Nawal Saadawi and her battle for the written word

Saadawi during her recent talk at the Beirut International Book Fair.

BEIRUT: Throughout her long career, Egyptian writer and thinker Nawal Saadawi has been a tireless advocate of such essential causes as liberty and women’s rights. At the age of 82 she’s still battling the world’s injustices through her passion for excellence in writing.“There are moments of doubt and fatigue and loneliness of course but they quickly fade and I return to my fun and hopeful and active nature,” Saadawi told The Daily Star during a recent visit to Beirut.

“Writing is the love of my life. It makes me oblivious to everything else. And loneliness is a grace for the artist ... Doubt also leads to questions and ultimately to more creativity.”

A feminist writer and activist, physician and psychiatrist who practiced medicine for some time, Saadawi has written many books on the subject of women in Islam, paying particular attention to her society’s practice of female genital mutilation, which she herself underwent at an early age.

“I married three times,” Saadawi told the audience attending her recent talk at the Beirut International Exhibition and Leisure center, “and I divorced three times. And if could turn back time, I would not marry or have children at all.”

Motherhood, she said, is a trap that society uses to ensnare women and limit them to one particular identity, to which they have to sacrifice all their time.

For Saadawi the problem is not in motherhood itself, of course, but the patriarchal system in which it has been subsumed.

Contrary to the depictions of some, she explained to The Daily Star, nature is not itself against women, or against men. Rather “the political systems in power turn women against themselves.”

She argues that the status of women has deteriorated with social changes witnessed throughout the course of history.

“Children used to be attributed to their mothers,” she said.

“But with the emergence of the patriarchal system, the rights of the mother have been wasted and children have come to be considered the property of the father. Carrying their mothers’ name is now a shame.”

Saadawi retains hope that women will achieve the freedom to which they aspire. Such liberty, she believes, will only be achieved by women themselves.

“Hope is power and women will emancipate themselves through creative work and hope,” she said. “A woman is one who liberates herself via constant awareness and continuous organization.

“Success, in my opinion, is to move from failure to failure,” she continued. “Failure is positive and necessary for success. Victory and defeat are two sides of the same coin, or relative issues that vary, depending on your philosophy of life.”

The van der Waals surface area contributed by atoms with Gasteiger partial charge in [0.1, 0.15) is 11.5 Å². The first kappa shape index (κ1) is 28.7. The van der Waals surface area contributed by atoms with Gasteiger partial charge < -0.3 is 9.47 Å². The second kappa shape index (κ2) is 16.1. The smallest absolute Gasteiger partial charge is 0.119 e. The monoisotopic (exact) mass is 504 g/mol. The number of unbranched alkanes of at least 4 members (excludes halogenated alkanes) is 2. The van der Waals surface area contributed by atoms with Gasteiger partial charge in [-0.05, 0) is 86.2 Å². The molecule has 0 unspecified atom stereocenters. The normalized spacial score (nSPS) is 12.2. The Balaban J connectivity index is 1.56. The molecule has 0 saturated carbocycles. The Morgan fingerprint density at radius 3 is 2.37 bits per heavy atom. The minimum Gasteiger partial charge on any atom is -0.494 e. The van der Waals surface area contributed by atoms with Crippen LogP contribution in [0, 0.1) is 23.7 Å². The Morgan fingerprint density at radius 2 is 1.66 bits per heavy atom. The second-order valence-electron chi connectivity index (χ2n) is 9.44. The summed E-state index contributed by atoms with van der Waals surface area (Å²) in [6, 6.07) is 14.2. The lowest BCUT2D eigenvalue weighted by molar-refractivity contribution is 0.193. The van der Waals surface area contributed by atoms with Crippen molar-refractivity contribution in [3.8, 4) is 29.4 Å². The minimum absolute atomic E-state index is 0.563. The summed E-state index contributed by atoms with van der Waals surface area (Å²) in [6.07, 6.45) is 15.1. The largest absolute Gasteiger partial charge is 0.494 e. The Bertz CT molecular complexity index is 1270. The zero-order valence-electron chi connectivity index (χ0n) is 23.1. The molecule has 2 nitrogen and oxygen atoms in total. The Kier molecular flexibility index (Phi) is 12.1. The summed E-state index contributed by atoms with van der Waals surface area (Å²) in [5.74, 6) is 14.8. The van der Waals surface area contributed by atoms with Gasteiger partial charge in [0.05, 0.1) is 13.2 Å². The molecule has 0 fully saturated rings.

Saadawi also seems to retain a positive outlook on recent changes in the Arab world.

“Yes ... there is a decline in the course of the revolutions in our country,” she acknowledged, “especially when it comes to the rights of women and the poor, but such decline is temporary and the revolutions will regain their strength.”

Saadawi’s struggle has not been easy, as she has been subject to attacks by Islamists and even some critics in officialdom.

“The price you pay for creative writing is costly,” she said.

“I paid it all: prison, exile, dismissal from work, defamation, having my name placed on death lists, having Hisbah [control of observance of Islamic principles] lawsuits leveled against me, being forced to divorce my husband, having my Egyptian nationality withdrawn, being accused of blasphemy.”

Her family members, especially her two children, have also faced persecution by society.

“But she has a strong determination,” Saadawi said of her daughter, writer and poet Maha Helmi, “and she continues to challenge [society] through her writing.”

She acknowledges that her rebellious lifestyle has had an impact upon her children. “I feel momentary guilt when I think of the sacrifices my family made because of my rebellion and revolution,” she says simply, “but such moments quickly fade when I see the creative production of my son and daughter.”

She is frustrated that the false consciousness of manhood leads women to be attracted to “virile” men and, with them, abusive relations. All this, she thinks, needs to change.

Speaking for herself, Saadawi said that knowledge of the world – mingled with self-knowledge – has made writing a healing journey for her. “Creative writing is the best cure for physical and psychological illnesses, including masochism,” she said. “I’m also immune to mental illness by awareness of course.”

Saadawi does not dismiss the power of love, but only under the right circumstances.

“Love is an upstanding humanitarian relationship if it is real,” she said, “but most love relationships are utilitarian because of the prevailing political and family systems, based on pragmatism and double standards.”

Saadawi has become an inspiration for many of the region’s women writers. It is a mark of her pioneering role in the field that the writer does not herself seem to have found role models among her predecessors.

“I do not believe in idols,” she said. “The only idol I have is maintain my writing and creativity.”





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